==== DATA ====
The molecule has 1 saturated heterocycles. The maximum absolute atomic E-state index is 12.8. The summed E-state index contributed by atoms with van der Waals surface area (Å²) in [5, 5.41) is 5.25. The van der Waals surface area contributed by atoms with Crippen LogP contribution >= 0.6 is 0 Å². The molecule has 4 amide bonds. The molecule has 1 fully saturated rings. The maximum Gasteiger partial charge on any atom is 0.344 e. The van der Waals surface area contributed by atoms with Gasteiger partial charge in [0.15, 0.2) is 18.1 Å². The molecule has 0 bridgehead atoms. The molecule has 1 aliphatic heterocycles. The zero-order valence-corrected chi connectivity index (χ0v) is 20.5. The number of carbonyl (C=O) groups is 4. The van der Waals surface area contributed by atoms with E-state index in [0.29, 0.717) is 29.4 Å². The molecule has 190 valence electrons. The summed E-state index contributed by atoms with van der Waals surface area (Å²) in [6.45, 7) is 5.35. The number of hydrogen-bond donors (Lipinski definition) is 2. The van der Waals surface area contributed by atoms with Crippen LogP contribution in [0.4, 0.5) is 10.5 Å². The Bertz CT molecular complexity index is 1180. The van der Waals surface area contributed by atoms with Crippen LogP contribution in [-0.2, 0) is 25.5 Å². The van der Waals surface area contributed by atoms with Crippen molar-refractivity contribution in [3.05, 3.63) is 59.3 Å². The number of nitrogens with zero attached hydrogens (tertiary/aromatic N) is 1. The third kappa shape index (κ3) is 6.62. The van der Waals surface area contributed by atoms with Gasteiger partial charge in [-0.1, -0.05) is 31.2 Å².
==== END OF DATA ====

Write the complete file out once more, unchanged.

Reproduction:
The molecule has 1 saturated heterocycles. The maximum absolute atomic E-state index is 12.8. The summed E-state index contributed by atoms with van der Waals surface area (Å²) in [5, 5.41) is 5.25. The van der Waals surface area contributed by atoms with Crippen LogP contribution >= 0.6 is 0 Å². The molecule has 4 amide bonds. The molecule has 1 fully saturated rings. The maximum Gasteiger partial charge on any atom is 0.344 e. The van der Waals surface area contributed by atoms with Gasteiger partial charge in [0.15, 0.2) is 18.1 Å². The molecule has 0 bridgehead atoms. The molecule has 1 aliphatic heterocycles. The zero-order valence-corrected chi connectivity index (χ0v) is 20.5. The number of carbonyl (C=O) groups is 4. The van der Waals surface area contributed by atoms with E-state index in [0.29, 0.717) is 29.4 Å². The molecule has 190 valence electrons. The summed E-state index contributed by atoms with van der Waals surface area (Å²) in [6.45, 7) is 5.35. The number of hydrogen-bond donors (Lipinski definition) is 2. The van der Waals surface area contributed by atoms with Crippen LogP contribution in [0.4, 0.5) is 10.5 Å². The Bertz CT molecular complexity index is 1180. The van der Waals surface area contributed by atoms with Crippen LogP contribution in [-0.2, 0) is 25.5 Å². The van der Waals surface area contributed by atoms with Crippen molar-refractivity contribution in [3.05, 3.63) is 59.3 Å². The number of nitrogens with zero attached hydrogens (tertiary/aromatic N) is 1. The third kappa shape index (κ3) is 6.62. The van der Waals surface area contributed by atoms with Gasteiger partial charge in [-0.1, -0.05) is 31.2 Å².